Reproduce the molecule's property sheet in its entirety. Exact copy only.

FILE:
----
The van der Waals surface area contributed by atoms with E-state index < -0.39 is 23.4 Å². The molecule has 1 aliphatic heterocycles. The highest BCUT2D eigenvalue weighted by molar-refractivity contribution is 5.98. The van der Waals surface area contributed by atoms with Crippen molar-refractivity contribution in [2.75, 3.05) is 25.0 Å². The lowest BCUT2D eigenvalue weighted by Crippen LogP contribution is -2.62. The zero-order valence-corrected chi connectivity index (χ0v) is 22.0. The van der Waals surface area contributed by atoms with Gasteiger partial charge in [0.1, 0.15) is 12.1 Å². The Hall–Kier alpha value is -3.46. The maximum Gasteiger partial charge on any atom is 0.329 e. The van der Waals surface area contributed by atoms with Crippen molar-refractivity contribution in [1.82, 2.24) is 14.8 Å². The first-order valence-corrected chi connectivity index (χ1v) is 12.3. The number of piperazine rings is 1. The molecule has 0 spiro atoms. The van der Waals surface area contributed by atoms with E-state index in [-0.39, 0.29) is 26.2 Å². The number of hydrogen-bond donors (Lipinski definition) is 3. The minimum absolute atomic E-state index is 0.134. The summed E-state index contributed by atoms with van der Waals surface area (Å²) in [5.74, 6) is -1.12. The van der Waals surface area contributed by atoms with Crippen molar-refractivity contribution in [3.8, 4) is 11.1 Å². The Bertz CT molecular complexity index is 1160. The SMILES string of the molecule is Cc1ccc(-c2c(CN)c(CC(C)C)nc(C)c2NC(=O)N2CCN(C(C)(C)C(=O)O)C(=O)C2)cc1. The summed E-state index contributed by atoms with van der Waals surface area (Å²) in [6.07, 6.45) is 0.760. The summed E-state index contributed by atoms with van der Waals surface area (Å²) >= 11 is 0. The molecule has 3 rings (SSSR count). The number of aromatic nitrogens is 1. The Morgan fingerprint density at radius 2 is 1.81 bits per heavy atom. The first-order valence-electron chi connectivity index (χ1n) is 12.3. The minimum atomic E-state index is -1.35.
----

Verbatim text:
The van der Waals surface area contributed by atoms with E-state index < -0.39 is 23.4 Å². The molecule has 1 aliphatic heterocycles. The highest BCUT2D eigenvalue weighted by molar-refractivity contribution is 5.98. The van der Waals surface area contributed by atoms with Crippen molar-refractivity contribution in [2.75, 3.05) is 25.0 Å². The lowest BCUT2D eigenvalue weighted by Crippen LogP contribution is -2.62. The zero-order valence-corrected chi connectivity index (χ0v) is 22.0. The van der Waals surface area contributed by atoms with Gasteiger partial charge in [0.1, 0.15) is 12.1 Å². The Hall–Kier alpha value is -3.46. The maximum Gasteiger partial charge on any atom is 0.329 e. The van der Waals surface area contributed by atoms with Crippen molar-refractivity contribution in [1.82, 2.24) is 14.8 Å². The first-order valence-corrected chi connectivity index (χ1v) is 12.3. The number of piperazine rings is 1. The molecule has 0 spiro atoms. The van der Waals surface area contributed by atoms with E-state index in [-0.39, 0.29) is 26.2 Å². The number of hydrogen-bond donors (Lipinski definition) is 3. The minimum absolute atomic E-state index is 0.134. The summed E-state index contributed by atoms with van der Waals surface area (Å²) in [5.74, 6) is -1.12. The van der Waals surface area contributed by atoms with Crippen molar-refractivity contribution in [3.8, 4) is 11.1 Å². The Bertz CT molecular complexity index is 1160. The SMILES string of the molecule is Cc1ccc(-c2c(CN)c(CC(C)C)nc(C)c2NC(=O)N2CCN(C(C)(C)C(=O)O)C(=O)C2)cc1. The summed E-state index contributed by atoms with van der Waals surface area (Å²) in [6.07, 6.45) is 0.760. The summed E-state index contributed by atoms with van der Waals surface area (Å²) >= 11 is 0. The molecule has 3 rings (SSSR count). The number of aromatic nitrogens is 1. The Morgan fingerprint density at radius 2 is 1.81 bits per heavy atom. The first-order valence-electron chi connectivity index (χ1n) is 12.3. The minimum atomic E-state index is -1.35.